electrolyte interface regardless of H2 evolution. However,

the simplied equivalent circuit shown in Fig. 4(b) is not for

the change of the cathodic HER itself, but only the intermediate frequency response. The behavior of RF and CP depends strongly on that of R and C or . In other words, it

is valid for studying the adsorption sites and process of OPD

H at the interface. The frequency responses of the equivalent

circuit shown in Fig. 4(a) are described elsewhere [38,39].

The impedance (Z) of the equivalent circuit for the intermediate frequencies shown in Fig. 4(b) and the corresponding phase shift () are given by

Z = (RS + RF ) j/CP ,

(1)

(2)

(for a wide range of ),

(3)

i.e., j2 = 1, (=2f ) is the angular frequency, R is the

faradaic resistance for the proton discharge reaction of OPD

H and depends on of OPD H, and C is the adsorption

pseudocapacitance for the adsorption process of OPD H and

also depends on of OPD H.

The minus sign in Eq. (2) implies a lagged phase. In practice, for a wide range of , RS and CD can be neglected

compared to RF and CP at the poly-Pt/0.5 M H2 SO4 aqueous electrolyte interface. From Eq. (2), the lagged phase

shift () depends strongly on RF and CP , i.e., R and

C or . This implies that also depends markedly on

the adsorption process of OPD H, i.e., , at the interface.

However, CP should not be confused with C , which has a

1428

J.H. Chun et al. / International Journal of Hydrogen Energy 30 (2005) 1423 1436

Table 1

Measured values of the equivalent circuit elements for the optimum intermediate frequency (ca. 5 Hz) and the estimated fractional surface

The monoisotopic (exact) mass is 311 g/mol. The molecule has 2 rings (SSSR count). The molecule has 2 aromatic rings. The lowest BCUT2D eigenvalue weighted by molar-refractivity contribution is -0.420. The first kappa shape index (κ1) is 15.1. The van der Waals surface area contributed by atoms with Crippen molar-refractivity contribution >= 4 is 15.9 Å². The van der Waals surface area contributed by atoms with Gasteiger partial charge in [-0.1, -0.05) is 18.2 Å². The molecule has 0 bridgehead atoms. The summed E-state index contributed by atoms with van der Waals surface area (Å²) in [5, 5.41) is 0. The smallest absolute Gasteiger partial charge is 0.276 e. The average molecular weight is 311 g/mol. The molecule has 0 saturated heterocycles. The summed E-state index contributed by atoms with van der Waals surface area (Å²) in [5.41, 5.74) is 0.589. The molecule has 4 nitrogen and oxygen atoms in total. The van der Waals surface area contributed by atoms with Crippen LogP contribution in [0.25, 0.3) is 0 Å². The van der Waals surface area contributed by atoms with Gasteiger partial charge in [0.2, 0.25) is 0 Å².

coverage () at the poly-Pt/0.5 M H2 SO4 aqueous electrolyte interface

E (V vs. RHE)

RS + RF ( cm2 )

CP a (F cm2 )

b (deg)

(deg)

c

0.061

0.041

0.021

0.001

0.019

0.039

0.059

0.079

0.099

0.119

0.139

0.159

2.241

2.700

11.484

16.887

7.299

2.756

1.673

1.444

1.422

1.414

1.418

1.479

433

431

511

1147

4925

23,050

90,050

249,703

478,811

681,387

899,505

1,123,762

88.25

87.91

79.56

58.69

41.54

26.63

11.94

5.05

2.68

1.89

1.43

1.10

88.3

87.9

79.6

58.7

41.5

26.6

11.9

5.0

2.7

1.9

1.4

1.1

0

0.005

0.100

0.339

0.537

0.708

0.876

0.955

0.982

0.991

0.997

1

800

20

600

15

10

400

(b)

(a)

200

-0.2

0 and 1 [3841]. Also, it should be understood that the

simplied equivalent circuit shown in Fig. 4(b) is not for the

change of the cathodic HER itself but only the intermediate

frequency response. Consequently, the simplied equivalent

circuit for the intermediate frequencies shown in Fig. 4(b)

is valid for determining the suitable adsorption isotherm

(Langmuir, Frumkin, Temkin) of OPD H for the cathodic

HER at the interface.

Figs. 5(a) and (b) show the proles of the measured RF

and CP vs. E for the optimum intermediate frequency (ca.

5 Hz) at the poly-Pt/0.5 M H2 SO4 aqueous electrolyte interface, respectively. As previously described, Fig. 5(a) shows

that RF is smaller than R , because the left side of the prole (RF vs. E) is lower than the right side of the prole. This